What to do if I have a court date soon for a misdemeanor theft by check under $500 and don’t have an attorney.

I wrote 2 checks and apparently I used my old checks from an old checking account. However, they are from the same bank just different account numbers. This was a careless mistake on my part; I’ve never been arrested or have I ever committed any type of crimes. I posted a $500 cash bank on myself. I haven’t paid the restitution as I was told I could pay that on before my 2nd court date. Does it help if I get this paid off before my 1st court date and possibly get it dismissed? How should I plea and what should I expect?

Asked on July 7, 2016 under Criminal Law, Texas

Answers:

B.H.F., Member, Texas State Bar / FreeAdvice Contributing Attorney

Answered 4 years ago | Contributor

It will help you if you pay the restitution sooner than later because it shows that you really are trying to remedy the situation.  Often, if you can pay it off sooner, then the prosecutor may dismiss the fee for the payment of a hot check fee.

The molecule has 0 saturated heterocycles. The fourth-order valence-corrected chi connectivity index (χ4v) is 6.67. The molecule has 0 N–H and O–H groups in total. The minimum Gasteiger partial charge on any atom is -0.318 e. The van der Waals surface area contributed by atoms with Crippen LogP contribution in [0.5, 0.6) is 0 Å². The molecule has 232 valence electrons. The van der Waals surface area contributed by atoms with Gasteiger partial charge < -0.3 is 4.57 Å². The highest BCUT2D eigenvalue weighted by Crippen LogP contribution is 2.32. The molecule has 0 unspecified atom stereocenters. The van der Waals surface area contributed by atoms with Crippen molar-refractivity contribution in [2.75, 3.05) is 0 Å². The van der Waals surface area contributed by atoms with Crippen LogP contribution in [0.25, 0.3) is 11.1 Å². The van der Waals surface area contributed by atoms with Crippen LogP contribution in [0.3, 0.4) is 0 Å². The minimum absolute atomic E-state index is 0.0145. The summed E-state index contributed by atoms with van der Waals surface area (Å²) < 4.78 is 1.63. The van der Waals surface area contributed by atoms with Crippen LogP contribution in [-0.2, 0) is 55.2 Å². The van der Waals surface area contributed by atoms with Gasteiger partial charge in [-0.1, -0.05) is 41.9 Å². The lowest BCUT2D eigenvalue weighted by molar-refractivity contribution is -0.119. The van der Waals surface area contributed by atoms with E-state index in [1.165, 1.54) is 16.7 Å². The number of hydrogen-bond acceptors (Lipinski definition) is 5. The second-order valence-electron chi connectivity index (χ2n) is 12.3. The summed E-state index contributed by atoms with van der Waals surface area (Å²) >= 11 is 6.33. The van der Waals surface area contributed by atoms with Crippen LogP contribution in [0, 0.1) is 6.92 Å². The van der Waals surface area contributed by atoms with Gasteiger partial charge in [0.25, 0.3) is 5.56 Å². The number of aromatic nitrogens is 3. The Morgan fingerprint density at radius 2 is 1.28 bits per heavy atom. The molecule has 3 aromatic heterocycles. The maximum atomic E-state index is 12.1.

For your first court date, expect this to be a preliminary hearing.  This is where you learn more about the allegations and what they might offer you.  The judge will also want to know you want to plea.  You can enter a plea of not guilty for the purposes of this hearing.  You can visit with a prosecutor... but don't say more than you have to .... other than that you have remedied the situation. 


IMPORTANT NOTICE: The Answer(s) provided above are for general information only. The attorney providing the answer was not serving as the attorney for the person submitting the question or in any attorney-client relationship with such person. Laws may vary from state to state, and sometimes change. Tiny variations in the facts, or a fact not set forth in a question, often can change a legal outcome or an attorney's conclusion. Although AttorneyPages.com has verified the attorney was admitted to practice law in at least one jurisdiction, he or she may not be authorized to practice law in the jurisdiction referred to in the question, nor is he or she necessarily experienced in the area of the law involved. Unlike the information in the Answer(s) above, upon which you should NOT rely, for personal advice you can rely upon we suggest you retain an attorney to represent you.